ALBANY, N.Y.—An Albany County judge has struck down that city’s municipal good cause eviction law, potentially dealing a blow to good cause eviction legislation around the state as tenant advocates and landlords continue in a tug-of-war over housing rights both statewide and in Ithaca.

In the decision, New York State Supreme Court Judge Christina Ryba wrote that state law preempts two main sections of the Albany law, the sections dealing with “necessity for good cause” and “grounds for removal of tenants.” Attorney Ben Niedl, representing the plaintiffs (a group of Albany-area property owners), told Spectrum News that it was a victory over “really intrusive interference with [the] ability to interact with tenants.”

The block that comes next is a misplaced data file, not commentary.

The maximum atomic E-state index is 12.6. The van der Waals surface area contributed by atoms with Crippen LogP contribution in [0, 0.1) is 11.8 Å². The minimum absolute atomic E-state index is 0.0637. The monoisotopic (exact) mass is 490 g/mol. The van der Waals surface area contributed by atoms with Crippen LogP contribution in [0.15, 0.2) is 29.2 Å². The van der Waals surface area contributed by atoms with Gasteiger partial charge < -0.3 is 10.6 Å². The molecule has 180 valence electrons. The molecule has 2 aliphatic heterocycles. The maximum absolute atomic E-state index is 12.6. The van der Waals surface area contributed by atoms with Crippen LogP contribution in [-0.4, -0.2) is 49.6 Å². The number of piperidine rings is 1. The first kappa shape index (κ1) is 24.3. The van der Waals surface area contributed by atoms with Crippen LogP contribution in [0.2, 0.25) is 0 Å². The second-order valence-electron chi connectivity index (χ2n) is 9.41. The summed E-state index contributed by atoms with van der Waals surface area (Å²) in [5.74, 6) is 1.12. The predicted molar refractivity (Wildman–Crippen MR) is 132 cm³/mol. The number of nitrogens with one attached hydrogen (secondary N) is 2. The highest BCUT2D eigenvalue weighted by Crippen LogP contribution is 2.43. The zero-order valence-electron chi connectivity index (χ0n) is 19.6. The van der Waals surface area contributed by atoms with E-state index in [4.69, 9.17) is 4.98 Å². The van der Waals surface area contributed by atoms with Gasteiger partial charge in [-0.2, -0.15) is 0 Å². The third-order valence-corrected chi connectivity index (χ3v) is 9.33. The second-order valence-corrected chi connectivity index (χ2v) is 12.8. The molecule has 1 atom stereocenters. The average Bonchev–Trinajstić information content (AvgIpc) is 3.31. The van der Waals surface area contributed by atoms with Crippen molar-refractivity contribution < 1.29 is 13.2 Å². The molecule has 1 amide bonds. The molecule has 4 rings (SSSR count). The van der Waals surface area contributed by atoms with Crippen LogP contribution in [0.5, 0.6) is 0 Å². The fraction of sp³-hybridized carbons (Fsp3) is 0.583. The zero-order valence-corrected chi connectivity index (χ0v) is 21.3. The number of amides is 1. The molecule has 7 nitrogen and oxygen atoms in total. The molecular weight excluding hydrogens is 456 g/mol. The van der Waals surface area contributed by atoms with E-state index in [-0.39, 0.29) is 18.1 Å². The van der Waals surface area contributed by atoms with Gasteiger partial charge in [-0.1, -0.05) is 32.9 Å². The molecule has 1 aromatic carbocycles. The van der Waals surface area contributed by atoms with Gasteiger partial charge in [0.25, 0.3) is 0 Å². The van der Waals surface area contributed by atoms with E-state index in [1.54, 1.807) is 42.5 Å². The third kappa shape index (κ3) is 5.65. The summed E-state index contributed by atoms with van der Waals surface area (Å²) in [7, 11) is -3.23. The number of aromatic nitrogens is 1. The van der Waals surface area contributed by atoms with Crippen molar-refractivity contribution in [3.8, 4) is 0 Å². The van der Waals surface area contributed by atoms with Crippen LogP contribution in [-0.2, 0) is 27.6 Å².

Respectively, those two clauses stated that landlords could not remove any tenant from housing except for with a court order affirming that the tenant has missed rent payments (as long as the debt isn’t a result of a rent increase or pattern of rent increases that are “unconscionable or imposed for the purpose of circumventing the intent of this article”). The courts would have been in charge of determining if a rent increase was indeed unconscionable, but a further explanation is below.



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